In AP Language class, we spend about the same amount of time on advanced grammar and syntax. Students are given an "AP Language Toolbox" that they may refer to for completing assignments and may take with them into college as a resource for advanced reading and writing requirements. We do not spend time on grammar per se in American Literature class unless several students are consistently making the same mistakes. Usually grammar is addressed on an individual basis during the email writing conference each week.
Why do you give grammar homework?
Just as an athlete or a musician spends time practicing and warming up before performing, grammar practice and warm-ups are needed to develop and refine writing and reading skills. If a student doesn't understand the grammatical concept/reason, he or she will continue to make the grammatical error in writing.
How much homework do you give?
I try to pace the assignments so that the average junior high student spends about 30-60 minutes on English (this includes reading) during each of the four weekdays not in class. A senior high student may spend 45-90 minutes each of the four weekdays not in class (this includes reading). A pacing schedule is sent with each week's assignments. If a student spends considerably more or less time, then the parent, student, and I need to meet to determine the problem and work out a solution.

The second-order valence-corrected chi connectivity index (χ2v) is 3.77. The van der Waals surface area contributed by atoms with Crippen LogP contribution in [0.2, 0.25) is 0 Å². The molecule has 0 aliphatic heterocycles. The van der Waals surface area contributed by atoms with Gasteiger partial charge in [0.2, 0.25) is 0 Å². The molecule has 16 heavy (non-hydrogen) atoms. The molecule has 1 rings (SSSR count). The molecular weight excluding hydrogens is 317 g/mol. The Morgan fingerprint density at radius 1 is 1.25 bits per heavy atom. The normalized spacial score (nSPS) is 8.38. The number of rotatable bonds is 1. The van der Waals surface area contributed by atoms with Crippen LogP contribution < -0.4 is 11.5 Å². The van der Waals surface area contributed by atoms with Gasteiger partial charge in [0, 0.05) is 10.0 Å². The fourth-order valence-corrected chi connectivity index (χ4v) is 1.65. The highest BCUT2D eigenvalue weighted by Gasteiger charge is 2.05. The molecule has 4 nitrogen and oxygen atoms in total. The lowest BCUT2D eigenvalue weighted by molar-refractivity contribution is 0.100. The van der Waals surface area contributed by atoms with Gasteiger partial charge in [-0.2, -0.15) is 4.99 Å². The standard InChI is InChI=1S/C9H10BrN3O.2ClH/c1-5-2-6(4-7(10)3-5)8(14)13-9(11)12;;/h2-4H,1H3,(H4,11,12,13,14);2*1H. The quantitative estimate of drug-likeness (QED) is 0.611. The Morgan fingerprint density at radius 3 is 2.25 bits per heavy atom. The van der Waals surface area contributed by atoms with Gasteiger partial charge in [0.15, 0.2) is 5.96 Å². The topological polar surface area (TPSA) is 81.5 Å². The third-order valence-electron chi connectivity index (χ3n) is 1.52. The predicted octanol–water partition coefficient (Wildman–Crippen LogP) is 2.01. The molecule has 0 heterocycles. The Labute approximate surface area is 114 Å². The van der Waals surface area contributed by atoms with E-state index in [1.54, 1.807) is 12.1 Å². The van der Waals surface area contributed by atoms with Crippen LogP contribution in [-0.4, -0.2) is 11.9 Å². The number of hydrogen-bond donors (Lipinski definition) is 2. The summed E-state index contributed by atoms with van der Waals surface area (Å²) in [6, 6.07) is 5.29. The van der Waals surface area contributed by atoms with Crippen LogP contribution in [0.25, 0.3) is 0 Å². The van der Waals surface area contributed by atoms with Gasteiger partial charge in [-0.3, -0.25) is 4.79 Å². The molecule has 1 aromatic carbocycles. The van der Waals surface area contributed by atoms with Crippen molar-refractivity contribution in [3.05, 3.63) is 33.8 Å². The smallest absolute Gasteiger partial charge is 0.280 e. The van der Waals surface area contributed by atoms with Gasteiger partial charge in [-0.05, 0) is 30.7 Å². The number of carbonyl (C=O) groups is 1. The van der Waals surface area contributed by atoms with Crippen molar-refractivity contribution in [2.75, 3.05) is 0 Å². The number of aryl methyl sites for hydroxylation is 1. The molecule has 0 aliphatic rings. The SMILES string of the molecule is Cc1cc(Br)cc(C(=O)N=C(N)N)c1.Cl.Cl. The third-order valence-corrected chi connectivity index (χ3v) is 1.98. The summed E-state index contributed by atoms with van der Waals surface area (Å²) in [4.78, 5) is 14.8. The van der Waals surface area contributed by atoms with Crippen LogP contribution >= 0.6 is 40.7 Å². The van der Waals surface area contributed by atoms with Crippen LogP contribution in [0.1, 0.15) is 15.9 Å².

In a traditional school setting, a junior high student would be in class for an hour each day and have 30-60 minutes of homework for that class each night for a total of 7-9 hours of English study per week. The home schooled junior high student who manages his/her time will have 4-6 hours of study per week, including the 90 minutes of class time.
Why do you give grades?
Grades are a part of life in school and afterwards, although not every assignment is graded. Only a small percentage of grades given in higher education are pass/fail. Employees are rated on a scale for their work during their annual evaluations, and the public expects to see grades/ratings for restaurants and other services.